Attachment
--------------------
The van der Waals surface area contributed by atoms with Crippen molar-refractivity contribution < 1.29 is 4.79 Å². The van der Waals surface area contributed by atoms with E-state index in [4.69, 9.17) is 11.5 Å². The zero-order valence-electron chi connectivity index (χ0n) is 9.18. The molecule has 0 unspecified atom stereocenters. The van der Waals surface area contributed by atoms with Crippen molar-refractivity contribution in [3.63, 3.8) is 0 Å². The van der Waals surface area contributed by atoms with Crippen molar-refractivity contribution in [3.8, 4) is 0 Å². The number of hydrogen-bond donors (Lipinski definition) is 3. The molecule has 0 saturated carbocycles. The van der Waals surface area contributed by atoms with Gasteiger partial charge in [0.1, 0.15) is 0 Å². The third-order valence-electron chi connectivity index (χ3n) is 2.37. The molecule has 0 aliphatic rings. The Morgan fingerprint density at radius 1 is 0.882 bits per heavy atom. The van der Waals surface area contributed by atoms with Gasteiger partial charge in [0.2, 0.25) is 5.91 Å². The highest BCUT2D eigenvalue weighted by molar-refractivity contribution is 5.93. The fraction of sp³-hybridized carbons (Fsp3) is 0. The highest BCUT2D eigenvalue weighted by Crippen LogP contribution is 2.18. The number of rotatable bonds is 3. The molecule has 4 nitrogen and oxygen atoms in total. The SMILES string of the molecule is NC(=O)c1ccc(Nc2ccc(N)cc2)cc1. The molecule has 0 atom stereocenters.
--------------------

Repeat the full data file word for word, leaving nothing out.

The van der Waals surface area contributed by atoms with Crippen molar-refractivity contribution < 1.29 is 4.79 Å². The van der Waals surface area contributed by atoms with E-state index in [4.69, 9.17) is 11.5 Å². The zero-order valence-electron chi connectivity index (χ0n) is 9.18. The molecule has 0 unspecified atom stereocenters. The van der Waals surface area contributed by atoms with Crippen molar-refractivity contribution in [3.63, 3.8) is 0 Å². The van der Waals surface area contributed by atoms with Crippen molar-refractivity contribution in [3.8, 4) is 0 Å². The number of hydrogen-bond donors (Lipinski definition) is 3. The molecule has 0 saturated carbocycles. The van der Waals surface area contributed by atoms with Gasteiger partial charge in [0.1, 0.15) is 0 Å². The third-order valence-electron chi connectivity index (χ3n) is 2.37. The molecule has 0 aliphatic rings. The Morgan fingerprint density at radius 1 is 0.882 bits per heavy atom. The van der Waals surface area contributed by atoms with Gasteiger partial charge in [0.2, 0.25) is 5.91 Å². The highest BCUT2D eigenvalue weighted by molar-refractivity contribution is 5.93. The fraction of sp³-hybridized carbons (Fsp3) is 0. The highest BCUT2D eigenvalue weighted by Crippen LogP contribution is 2.18. The number of rotatable bonds is 3. The molecule has 4 nitrogen and oxygen atoms in total. The SMILES string of the molecule is NC(=O)c1ccc(Nc2ccc(N)cc2)cc1. The molecule has 0 atom stereocenters.